Wherefore, seeing I am an old man and look not long to live, I mind not by the help of God to trouble my conscience in pleasing the king this way whatsoever become of me, but rather here to spend out the remnant of my old days in praying to God for him.”

As the fourteen months went on, John became frail, ill, and emaciated due to the harsh treatment he received. Also, during this time, he was appointed Cardinal by the Pope. The following day, he was condemned to death by torture, but this sentence was modified to beheading as the jailors feared that the 66-year-old Cardinal was ill and too weak to endure any length of torture.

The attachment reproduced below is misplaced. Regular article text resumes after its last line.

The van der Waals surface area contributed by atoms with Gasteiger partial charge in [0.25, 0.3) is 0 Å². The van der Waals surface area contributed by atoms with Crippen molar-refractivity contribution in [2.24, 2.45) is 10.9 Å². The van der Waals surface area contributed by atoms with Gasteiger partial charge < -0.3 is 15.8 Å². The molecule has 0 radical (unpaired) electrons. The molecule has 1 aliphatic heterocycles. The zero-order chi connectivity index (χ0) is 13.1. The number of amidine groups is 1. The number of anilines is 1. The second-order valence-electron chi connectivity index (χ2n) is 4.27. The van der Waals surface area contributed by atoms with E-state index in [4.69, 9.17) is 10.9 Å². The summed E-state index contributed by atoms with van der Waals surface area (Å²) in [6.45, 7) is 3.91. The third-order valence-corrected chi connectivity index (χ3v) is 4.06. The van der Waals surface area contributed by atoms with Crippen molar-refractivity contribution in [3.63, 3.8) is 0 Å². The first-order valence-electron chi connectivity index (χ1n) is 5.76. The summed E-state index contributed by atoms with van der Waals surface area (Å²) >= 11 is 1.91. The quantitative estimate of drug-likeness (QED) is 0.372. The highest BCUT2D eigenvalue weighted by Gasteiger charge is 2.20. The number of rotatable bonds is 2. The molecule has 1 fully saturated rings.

One hour before his execution, the Tower guard found Fisher standing and dressed, awaiting his fate. The holy Prelate took the New Testament and read aloud the from the Gospel of John: “Now this is eternal life: That they may know Thee, the only true God, and Jesus Christ, whom Thou hast sent. I have glorified Thee on earth; I have finished the work which Thou gavest me to do. And now glorify Thou me, O Father, with Thyself, with the glory which, before the world was, was with Thee” (John 17:3-5). He closed the Bible and said, "There is enough learning in that to last me the rest of my life." And with that, he was led to the scaffold.

Weak and emaciated, Saint John Fisher found the strength to address the crowd gathered before the scaffold. He is said to have proclaimed in a loud voice:

"Christian people, I am come hither to die for the faith of Christ's Holy Catholic Church, and I thank God hitherto my stomach hath served me very well thereunto, so that yet I have not feared death.